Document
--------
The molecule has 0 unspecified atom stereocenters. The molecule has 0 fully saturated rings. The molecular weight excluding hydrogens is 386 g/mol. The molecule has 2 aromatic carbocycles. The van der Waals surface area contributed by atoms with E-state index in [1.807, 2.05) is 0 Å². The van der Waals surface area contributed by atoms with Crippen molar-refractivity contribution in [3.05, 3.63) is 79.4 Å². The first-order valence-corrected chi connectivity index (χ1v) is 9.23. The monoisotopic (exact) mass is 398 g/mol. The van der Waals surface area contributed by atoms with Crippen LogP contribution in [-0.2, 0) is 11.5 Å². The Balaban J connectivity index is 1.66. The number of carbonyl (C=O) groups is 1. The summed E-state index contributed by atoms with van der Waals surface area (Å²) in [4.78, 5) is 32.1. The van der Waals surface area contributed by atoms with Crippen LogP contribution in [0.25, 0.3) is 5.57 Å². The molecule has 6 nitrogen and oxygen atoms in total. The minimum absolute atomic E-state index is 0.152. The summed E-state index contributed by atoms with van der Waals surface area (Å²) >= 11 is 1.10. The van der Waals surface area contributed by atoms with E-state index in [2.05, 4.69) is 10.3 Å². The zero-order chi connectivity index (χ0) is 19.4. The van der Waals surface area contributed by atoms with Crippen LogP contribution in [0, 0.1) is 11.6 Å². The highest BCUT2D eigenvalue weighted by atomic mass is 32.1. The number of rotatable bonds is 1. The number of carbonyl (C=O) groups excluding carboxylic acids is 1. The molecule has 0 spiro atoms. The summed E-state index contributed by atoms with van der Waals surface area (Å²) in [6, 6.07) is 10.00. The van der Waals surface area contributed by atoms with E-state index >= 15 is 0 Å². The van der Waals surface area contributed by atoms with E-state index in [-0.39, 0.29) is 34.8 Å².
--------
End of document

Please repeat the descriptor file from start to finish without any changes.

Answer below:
The molecule has 0 unspecified atom stereocenters. The molecule has 0 fully saturated rings. The molecular weight excluding hydrogens is 386 g/mol. The molecule has 2 aromatic carbocycles. The van der Waals surface area contributed by atoms with E-state index in [1.807, 2.05) is 0 Å². The van der Waals surface area contributed by atoms with Crippen molar-refractivity contribution in [3.05, 3.63) is 79.4 Å². The first-order valence-corrected chi connectivity index (χ1v) is 9.23. The monoisotopic (exact) mass is 398 g/mol. The van der Waals surface area contributed by atoms with Crippen LogP contribution in [-0.2, 0) is 11.5 Å². The Balaban J connectivity index is 1.66. The number of carbonyl (C=O) groups is 1. The summed E-state index contributed by atoms with van der Waals surface area (Å²) in [4.78, 5) is 32.1. The van der Waals surface area contributed by atoms with Crippen LogP contribution in [0.25, 0.3) is 5.57 Å². The molecule has 6 nitrogen and oxygen atoms in total. The minimum absolute atomic E-state index is 0.152. The summed E-state index contributed by atoms with van der Waals surface area (Å²) >= 11 is 1.10. The van der Waals surface area contributed by atoms with E-state index in [2.05, 4.69) is 10.3 Å². The zero-order chi connectivity index (χ0) is 19.4. The van der Waals surface area contributed by atoms with Crippen LogP contribution in [0, 0.1) is 11.6 Å². The highest BCUT2D eigenvalue weighted by atomic mass is 32.1. The number of rotatable bonds is 1. The number of carbonyl (C=O) groups excluding carboxylic acids is 1. The molecule has 0 spiro atoms. The summed E-state index contributed by atoms with van der Waals surface area (Å²) in [6, 6.07) is 10.00. The van der Waals surface area contributed by atoms with E-state index >= 15 is 0 Å². The van der Waals surface area contributed by atoms with E-state index in [-0.39, 0.29) is 34.8 Å².